But despite Copan’s benefits, it hasn’t caught on in the life science informatics market. “People have been very risk-averse, so they don’t want to go into this area because it’s a newer technology,” Flanders said.
Reece Hart, scientific manager of research computing at Genentech, agreed. Hart said that while he is aware of Copan, SAM-FS, and other file systems such as Sun’s ZFS and considers them to be “intriguing,” the FMI installation is the “first time I’ve heard of somebody deploying this and actually talking about it.”
Hart also agreed with Flanders’ assessment of the industry’s backup and recovery issues. “We have so much data that we can't possibly restore it quickly enough if needed for disaster recovery.”
The challenge for industry, he said, “is that you can spend a lot of time and money deploying solutions that take a lot of electricity and that you end up not needing, so it’s a pretty expensive safety net to have around.”
Nevertheless, while he said he is “impressed” by what he’s heard of the FMI system, it’s unlikely that his group would adopt an approach that is still largely unproven in the market. “Genentech is a relatively large company, so we’re not usually the first to pick up early-to-market storage solutions, and we don’t usually integrate those ourselves,” he said.
Matthew Trunnell, group leader in the Broad Institute’s Application and Production Support Group, said that his group has also looked into systems like SAM-FS Copan, but hasn’t evaluated the technology yet. One challenge that he cited in the life science field is that “as an industry, we haven’t really thought about data lifecycle management,” particularly for next-generation sequencing.
“For conventional capillary sequencing, I think such a technology would work terrifically well because we understand the data lifecycle very well. We know which parts we want to keep for the long term, we know which parts of the data get thrown away — we have that very well mapped out. We’re not there yet with next generation sequencing,” he said.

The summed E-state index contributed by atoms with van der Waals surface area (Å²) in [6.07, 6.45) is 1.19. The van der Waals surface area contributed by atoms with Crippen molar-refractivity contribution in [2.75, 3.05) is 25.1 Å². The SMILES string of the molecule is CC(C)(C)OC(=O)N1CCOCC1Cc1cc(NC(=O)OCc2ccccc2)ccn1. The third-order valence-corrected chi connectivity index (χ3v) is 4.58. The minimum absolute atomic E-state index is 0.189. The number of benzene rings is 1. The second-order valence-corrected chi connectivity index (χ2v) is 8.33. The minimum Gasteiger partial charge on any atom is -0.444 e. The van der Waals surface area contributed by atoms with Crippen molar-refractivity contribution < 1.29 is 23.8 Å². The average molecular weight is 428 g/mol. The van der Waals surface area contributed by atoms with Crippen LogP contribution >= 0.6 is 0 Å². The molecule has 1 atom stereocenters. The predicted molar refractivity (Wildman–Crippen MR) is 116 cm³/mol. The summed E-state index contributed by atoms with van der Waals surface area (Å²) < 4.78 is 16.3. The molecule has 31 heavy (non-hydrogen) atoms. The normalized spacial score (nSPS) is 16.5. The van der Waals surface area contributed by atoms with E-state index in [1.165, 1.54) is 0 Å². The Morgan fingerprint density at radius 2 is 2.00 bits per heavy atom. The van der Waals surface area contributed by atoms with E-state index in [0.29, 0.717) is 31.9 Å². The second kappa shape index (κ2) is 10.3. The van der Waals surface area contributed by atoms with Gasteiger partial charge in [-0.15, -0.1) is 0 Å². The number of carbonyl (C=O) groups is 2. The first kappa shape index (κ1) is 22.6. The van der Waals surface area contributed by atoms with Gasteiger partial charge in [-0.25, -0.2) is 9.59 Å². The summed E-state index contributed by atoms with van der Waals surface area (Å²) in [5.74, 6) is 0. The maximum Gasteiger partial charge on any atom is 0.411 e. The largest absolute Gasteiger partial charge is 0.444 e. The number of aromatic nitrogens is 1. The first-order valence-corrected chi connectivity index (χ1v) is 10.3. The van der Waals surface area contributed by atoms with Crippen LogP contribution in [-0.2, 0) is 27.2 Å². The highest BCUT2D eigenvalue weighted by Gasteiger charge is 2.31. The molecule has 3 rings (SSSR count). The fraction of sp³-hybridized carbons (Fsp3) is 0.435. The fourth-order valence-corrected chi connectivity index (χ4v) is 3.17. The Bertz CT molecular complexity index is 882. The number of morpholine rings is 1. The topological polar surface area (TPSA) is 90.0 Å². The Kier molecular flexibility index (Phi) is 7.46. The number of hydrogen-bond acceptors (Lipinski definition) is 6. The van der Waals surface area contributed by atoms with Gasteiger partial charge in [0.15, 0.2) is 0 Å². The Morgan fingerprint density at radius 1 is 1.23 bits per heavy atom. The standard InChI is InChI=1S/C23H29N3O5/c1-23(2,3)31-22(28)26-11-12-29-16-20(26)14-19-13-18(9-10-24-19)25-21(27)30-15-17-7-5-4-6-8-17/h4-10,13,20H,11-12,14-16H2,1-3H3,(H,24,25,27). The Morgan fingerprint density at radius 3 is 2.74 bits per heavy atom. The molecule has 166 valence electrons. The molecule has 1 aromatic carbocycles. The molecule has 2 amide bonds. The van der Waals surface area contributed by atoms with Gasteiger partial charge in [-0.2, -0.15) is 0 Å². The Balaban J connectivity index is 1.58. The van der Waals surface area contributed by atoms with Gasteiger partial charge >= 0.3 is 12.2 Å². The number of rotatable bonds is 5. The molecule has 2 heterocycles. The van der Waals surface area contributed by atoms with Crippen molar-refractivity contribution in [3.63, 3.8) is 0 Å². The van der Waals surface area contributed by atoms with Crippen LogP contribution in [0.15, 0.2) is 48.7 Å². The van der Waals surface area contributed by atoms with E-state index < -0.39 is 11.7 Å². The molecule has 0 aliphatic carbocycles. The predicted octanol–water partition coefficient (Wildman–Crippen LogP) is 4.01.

For example, Trunnell noted that an automated file system like SAM-FS might not be the best choice for an instrument like the Illumina Genome Analyzer, which for each run generates around half a million files in a “relatively deep directory structure, and you almost certainly don’t want to keep all of that forever.”
Using SAM-FS, “that data may be immediately written to some permanent archive, but we wouldn’t want to do that with all of the data that we’re generating for next-generation sequencing — only with this small subset, which we’re going to have to pull out manually anyway,” he said.
“That’s been really the challenge of looking at any of these hierarchical storage systems,” Trunnell said. “In order to make use of them well we need to understand what our data lifecycle needs are, and it’s not simply the case that we need recent data immediately online, and data that’s a little bit older nearline, and the data that’s a lot older offline, which is the standard model for hierarchical storage.”
In actuality, he said, “we’re generating an enormous amount of data quickly, some of which is long-term archive, some of which can be thrown away immediately, some of which we may want to come back and analyze again over the next period, where that period is determined by the length of a research project — maybe six months to two years, for instance, but it’s very hard to assign an arbitrary age limit to these things.”
Trunnell conceded, however, that the volume of data that the Broad Institute is generating — the institute is rapidly approaching the 2-petabyte mark — is not typical for the life science research field.
“Scale really matters when looking at these systems,” he said. “On a much smaller scale, if I could afford it, I’d say sure, ‘Let’s archive everything just to be safe.’ And then SAM-FS or another hierarchical storage management system would be terrific. … But we just can’t do that.”
FMI’s Flanders said that he’s confident that the SAM-FS/Copan system will meet his lab’s needs. The institute is currently using it to store confocal microscopy data, and expects it to work just as well with data from the Illumina sequencers.
“I’m very happy with our strategy because what’s happening is that people are putting in a BlueArc, or they’re putting in an Isilon, and they go with it for six months and say, ‘Oh no, we can’t back this up anymore; oh no, how do we restore this; oh no, we’re filling it.’ We’ve already thought of these issues with our first system, so it will be nice to get it right the first time,” he said.